This is a recipe for Singapore-style fish soup (鱼粥). I used toman fish this time as I like to feature different fish in various recipes. It is also inexpensive and easy to cook. You can use other fish such as batang (Spanish mackeral), red grouper, pomfret and threadfin.
- Seafood Porridge Recipe
- Red Grouper Fish Soup Recipe
- Cheater’s Sliced Fish Bee Hoon Recipe
- Yummy Singapore Hawker Food Recipes
The local style of fish porridge is adding cooked white rice to the soup, not literally making porridge on the stove. Alternative to adding the rice directly to the fish soup, you can serve a bowl of fish soup with a side bowl of rice, or add noodles (glass noodles, rice vermicelli or ee-fu noodles) to make it a one-dish meal.
I’m using toman fish here. The local supermarket (NTUC) always sells toman fish already sliced and skinless so that’s a bonus for me. Cut the fish to uniform thin slices.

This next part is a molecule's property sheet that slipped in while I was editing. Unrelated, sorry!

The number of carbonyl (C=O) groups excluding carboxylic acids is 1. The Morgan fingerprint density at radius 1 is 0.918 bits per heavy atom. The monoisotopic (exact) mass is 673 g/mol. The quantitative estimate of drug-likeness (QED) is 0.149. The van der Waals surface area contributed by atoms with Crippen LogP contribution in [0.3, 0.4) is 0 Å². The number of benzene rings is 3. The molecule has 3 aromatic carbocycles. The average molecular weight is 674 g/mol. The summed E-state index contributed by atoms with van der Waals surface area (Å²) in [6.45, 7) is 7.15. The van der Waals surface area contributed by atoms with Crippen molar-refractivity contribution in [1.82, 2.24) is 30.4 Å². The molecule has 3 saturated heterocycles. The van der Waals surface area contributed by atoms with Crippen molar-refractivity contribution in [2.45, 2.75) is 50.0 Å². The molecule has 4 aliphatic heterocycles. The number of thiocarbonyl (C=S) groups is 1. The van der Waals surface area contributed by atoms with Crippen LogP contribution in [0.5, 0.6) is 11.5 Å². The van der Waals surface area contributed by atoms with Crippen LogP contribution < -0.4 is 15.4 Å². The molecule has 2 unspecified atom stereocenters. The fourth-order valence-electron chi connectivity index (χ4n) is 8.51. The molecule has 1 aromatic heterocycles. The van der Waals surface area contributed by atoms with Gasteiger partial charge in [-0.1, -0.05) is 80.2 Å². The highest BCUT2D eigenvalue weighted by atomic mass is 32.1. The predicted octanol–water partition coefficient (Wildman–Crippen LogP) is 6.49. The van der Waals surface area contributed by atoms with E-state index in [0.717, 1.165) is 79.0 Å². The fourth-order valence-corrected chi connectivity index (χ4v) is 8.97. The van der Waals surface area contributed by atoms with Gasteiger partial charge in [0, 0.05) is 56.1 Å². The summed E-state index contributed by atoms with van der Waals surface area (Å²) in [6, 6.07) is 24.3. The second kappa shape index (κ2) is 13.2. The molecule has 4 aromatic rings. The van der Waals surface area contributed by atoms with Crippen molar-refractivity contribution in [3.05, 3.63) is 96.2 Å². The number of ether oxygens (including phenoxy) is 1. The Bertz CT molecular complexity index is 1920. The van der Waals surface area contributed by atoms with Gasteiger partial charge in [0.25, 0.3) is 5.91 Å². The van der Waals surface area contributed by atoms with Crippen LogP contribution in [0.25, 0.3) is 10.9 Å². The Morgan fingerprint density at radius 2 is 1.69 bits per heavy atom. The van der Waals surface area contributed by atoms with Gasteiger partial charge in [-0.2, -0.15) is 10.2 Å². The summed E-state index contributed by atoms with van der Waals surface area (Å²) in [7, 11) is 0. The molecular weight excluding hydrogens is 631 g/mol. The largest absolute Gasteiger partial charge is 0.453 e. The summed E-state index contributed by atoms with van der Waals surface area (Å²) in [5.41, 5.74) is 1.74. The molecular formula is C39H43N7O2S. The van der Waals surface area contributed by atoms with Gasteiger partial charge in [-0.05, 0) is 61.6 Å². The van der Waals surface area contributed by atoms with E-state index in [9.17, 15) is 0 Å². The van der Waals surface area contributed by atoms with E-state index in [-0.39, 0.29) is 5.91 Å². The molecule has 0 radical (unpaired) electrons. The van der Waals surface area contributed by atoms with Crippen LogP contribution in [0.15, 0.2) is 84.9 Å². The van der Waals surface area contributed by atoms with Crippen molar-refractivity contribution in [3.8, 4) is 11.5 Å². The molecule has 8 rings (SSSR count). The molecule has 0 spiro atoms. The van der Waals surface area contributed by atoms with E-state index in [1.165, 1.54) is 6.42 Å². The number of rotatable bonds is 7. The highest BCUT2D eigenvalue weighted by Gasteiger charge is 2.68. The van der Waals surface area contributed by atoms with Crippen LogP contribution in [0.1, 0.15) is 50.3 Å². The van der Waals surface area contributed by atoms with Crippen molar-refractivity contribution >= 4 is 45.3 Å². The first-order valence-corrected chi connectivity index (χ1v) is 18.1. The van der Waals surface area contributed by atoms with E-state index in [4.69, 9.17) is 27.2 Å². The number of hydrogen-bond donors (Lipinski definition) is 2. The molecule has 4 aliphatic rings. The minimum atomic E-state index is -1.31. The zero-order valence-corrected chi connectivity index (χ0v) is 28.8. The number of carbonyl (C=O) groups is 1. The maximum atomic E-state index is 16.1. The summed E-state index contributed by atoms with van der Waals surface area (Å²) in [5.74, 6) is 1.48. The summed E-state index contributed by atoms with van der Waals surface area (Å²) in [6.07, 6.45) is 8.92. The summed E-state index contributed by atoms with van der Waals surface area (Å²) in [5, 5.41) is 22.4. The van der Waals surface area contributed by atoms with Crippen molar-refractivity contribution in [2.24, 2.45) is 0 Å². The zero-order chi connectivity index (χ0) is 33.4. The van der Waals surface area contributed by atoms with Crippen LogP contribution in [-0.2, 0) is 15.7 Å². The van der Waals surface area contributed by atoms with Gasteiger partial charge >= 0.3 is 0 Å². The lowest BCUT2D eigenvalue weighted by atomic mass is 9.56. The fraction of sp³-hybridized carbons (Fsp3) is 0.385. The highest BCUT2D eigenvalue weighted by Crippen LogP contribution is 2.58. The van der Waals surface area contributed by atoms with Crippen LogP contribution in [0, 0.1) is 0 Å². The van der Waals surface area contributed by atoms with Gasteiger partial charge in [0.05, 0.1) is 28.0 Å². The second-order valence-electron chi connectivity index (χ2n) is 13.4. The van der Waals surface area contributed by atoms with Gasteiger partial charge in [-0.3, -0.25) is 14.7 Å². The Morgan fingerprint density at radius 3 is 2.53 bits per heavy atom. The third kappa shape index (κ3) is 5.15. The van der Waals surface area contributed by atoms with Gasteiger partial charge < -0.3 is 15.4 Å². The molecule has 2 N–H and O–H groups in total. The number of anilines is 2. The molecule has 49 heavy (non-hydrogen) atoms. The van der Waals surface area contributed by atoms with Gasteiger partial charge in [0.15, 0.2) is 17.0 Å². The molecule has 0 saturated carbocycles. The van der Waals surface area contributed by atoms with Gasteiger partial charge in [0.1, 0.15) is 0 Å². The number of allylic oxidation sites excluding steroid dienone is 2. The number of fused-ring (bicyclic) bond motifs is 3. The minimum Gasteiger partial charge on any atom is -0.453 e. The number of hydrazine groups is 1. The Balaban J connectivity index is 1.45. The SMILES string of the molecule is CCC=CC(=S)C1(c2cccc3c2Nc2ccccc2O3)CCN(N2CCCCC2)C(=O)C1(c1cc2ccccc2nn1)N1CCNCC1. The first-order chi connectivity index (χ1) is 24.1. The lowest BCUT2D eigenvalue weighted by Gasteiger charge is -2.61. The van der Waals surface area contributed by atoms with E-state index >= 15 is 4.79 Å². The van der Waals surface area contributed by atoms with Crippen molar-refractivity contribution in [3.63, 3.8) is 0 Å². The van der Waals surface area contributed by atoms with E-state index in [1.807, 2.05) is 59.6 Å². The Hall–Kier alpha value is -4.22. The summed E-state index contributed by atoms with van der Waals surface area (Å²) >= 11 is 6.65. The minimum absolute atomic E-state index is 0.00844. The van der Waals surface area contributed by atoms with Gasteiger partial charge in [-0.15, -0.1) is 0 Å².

Prepare the vegetables (bittergourd, lettuce & tomato) and tofu.
These are the ingredients for the fish soup stock: ikan bilis, dried shrimps, dried fish sole & ginger.
For convenience, I place the fish stock ingredients in disposable soup pouches. I also added one sour plum (the type used for steaming fish). Pictured above is the fish stock after 15 minutes of simmering. Discard pouches. Add more water and season to taste if needed. Sometimes I prepare the fish stock one day in advance (keep chilled in the fridge overnight, freezer if longer) so that I can cook the fish soup quickly on a weekday after work. Tip: If busy, use instant fish stock cube with water as a short-cut.
Bring fish stock to a boil, then add vegetables and tofu for 30 seconds, followed by fish slices. Everything cooks really fast here, so don’t overcook.
In the serving bowl, add dong cai (冬菜) …
… and cooked white rice.
Ladle hot soup over the rice, add lettuce and garnish. Enjoy!~
Very fresh and flavourful! Dong cai has such a wonderful aroma and taste.
You are so good with fish, and their local names e.g. toman, batang.
How can you say you are lazy? Quite the opposite, you have so much patience making such a dish from preparing the stock, slicing the fish etc. Hard work leh!
Haha, I am quite the opposite when it comes to dong cai. At last I found something to tell you that I dislike – dong cai!